The Church of Jesus Christ of Latter-day Saints in the Marshall Islands


The Church of Jesus Christ of Latter-day Saints in the Marshall Islands

The Church of Jesus Christ of Latter-day Saints (LDS Church) has had a presence in the Marshall Islands since 1977, and currently claims a membership of 4,486, or approximately 7.5% of the country's population.

Contents

First missionaries, convert, and congregation

The first Mormon missionaries in the Marshall Islands were William Wardel and Steven Cooper, who arrived on 3 February 1977. Misao Lokeijak was the first person in the Marshall Islands to become a member of the LDS Church. Lokeijak was baptized in 1977, shortly after Mormon missionaries first arrived in Majuro. Lokeijak had previously been introduced to Mormonism in Hawaii.

On 11 May 1978, the Laura Branch of the church was created and Lokeijak was made the first branch president in the Marshall Islands.

Church growth

At the end of 1977, there were 27 members of the LDS Church in the Marshall Islands. By the end of 1979, there were 177. In 1984, there were enough members to justify the construction of two meetinghouses, one in Laura and one in Rita. The meetinghouse in Laura was dedicated on 13 January 1986 and the one in Rita on 14 January. In 1987, the Majuro District (of the Micronesia Guam Mission) was organized with five constituent branches. By 1990, there were over 1000 members of the church in the Marshall Islands. The Marshall Islands Majuro Mission was created in 2006 and the first stake was established in Majuro in June 2009.[1]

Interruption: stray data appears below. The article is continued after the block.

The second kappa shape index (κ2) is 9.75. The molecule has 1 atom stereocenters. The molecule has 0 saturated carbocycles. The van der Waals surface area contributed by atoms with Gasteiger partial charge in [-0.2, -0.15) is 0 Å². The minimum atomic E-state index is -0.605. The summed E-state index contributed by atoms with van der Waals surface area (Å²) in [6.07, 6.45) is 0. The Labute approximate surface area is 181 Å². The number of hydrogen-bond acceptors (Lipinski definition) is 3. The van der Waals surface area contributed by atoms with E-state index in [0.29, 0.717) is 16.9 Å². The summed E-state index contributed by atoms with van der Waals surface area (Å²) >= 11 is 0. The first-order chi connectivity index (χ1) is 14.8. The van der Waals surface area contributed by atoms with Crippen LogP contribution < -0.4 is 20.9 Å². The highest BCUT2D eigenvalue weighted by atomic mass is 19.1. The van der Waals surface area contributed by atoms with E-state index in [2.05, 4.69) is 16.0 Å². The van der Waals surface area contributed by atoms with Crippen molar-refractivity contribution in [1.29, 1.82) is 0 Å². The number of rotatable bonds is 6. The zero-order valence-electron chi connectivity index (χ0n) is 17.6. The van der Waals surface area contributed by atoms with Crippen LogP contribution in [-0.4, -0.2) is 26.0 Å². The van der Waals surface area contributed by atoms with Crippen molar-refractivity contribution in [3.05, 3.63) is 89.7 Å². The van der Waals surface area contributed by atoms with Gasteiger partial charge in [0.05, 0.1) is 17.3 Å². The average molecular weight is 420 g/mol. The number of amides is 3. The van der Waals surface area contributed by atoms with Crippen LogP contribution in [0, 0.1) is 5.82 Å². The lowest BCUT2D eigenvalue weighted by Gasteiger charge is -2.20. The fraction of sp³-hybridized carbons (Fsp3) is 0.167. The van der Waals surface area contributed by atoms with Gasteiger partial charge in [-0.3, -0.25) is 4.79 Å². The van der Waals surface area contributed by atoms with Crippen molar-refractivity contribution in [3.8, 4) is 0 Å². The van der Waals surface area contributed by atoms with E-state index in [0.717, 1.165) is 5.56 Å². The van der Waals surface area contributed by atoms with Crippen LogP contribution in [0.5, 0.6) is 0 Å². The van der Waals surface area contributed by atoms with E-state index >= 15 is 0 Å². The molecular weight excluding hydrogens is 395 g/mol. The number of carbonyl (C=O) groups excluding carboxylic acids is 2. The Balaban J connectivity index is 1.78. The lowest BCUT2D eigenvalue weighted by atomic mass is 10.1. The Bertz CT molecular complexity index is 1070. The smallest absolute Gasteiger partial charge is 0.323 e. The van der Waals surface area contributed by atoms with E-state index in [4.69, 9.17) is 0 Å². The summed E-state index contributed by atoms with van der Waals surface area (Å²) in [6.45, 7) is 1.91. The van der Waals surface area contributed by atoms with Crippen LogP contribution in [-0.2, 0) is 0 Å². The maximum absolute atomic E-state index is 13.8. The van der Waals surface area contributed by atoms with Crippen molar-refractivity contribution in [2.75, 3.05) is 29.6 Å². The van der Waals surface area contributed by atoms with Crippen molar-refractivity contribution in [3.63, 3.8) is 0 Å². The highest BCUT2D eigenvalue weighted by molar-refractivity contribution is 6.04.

Membership History

Year Membership
1979 27
1979 177
1990 1,100
1993 2,200
1995 2,900
1997 3,400
1999 3,369
2001 3,625
2003 4,079
2005 4,296
2007 4,623
2011 4,486

Current status

As of April 2011, the LDS Church reported 4,486 members, 1 stake, 1 district, 11 wards and branches, and 1 mission.[1]

The Majuro Marshall Islands stake, Marshall Islands first, was organized on June 14, 2009 with Arlington Jabat as president.[2]

The United States Department of State has estimated that members of the church make up 8.3% of the population, making the church the fourth largest in the nation.[3]

Notes

  1. ^ a b "Church History Around the World: Marshall Islands", Ensign, Apr. 2011, p. 70.
  2. ^ "New stake presidents", Church News, July 18, 2009.
  3. ^ Bureau of Democracy, Human Rights, and Labor, U.S. State Department, "International Religious Freedom Report 2008: Marshall Islands", state.gov, accessed 2008-09-26.

See also

References

External links


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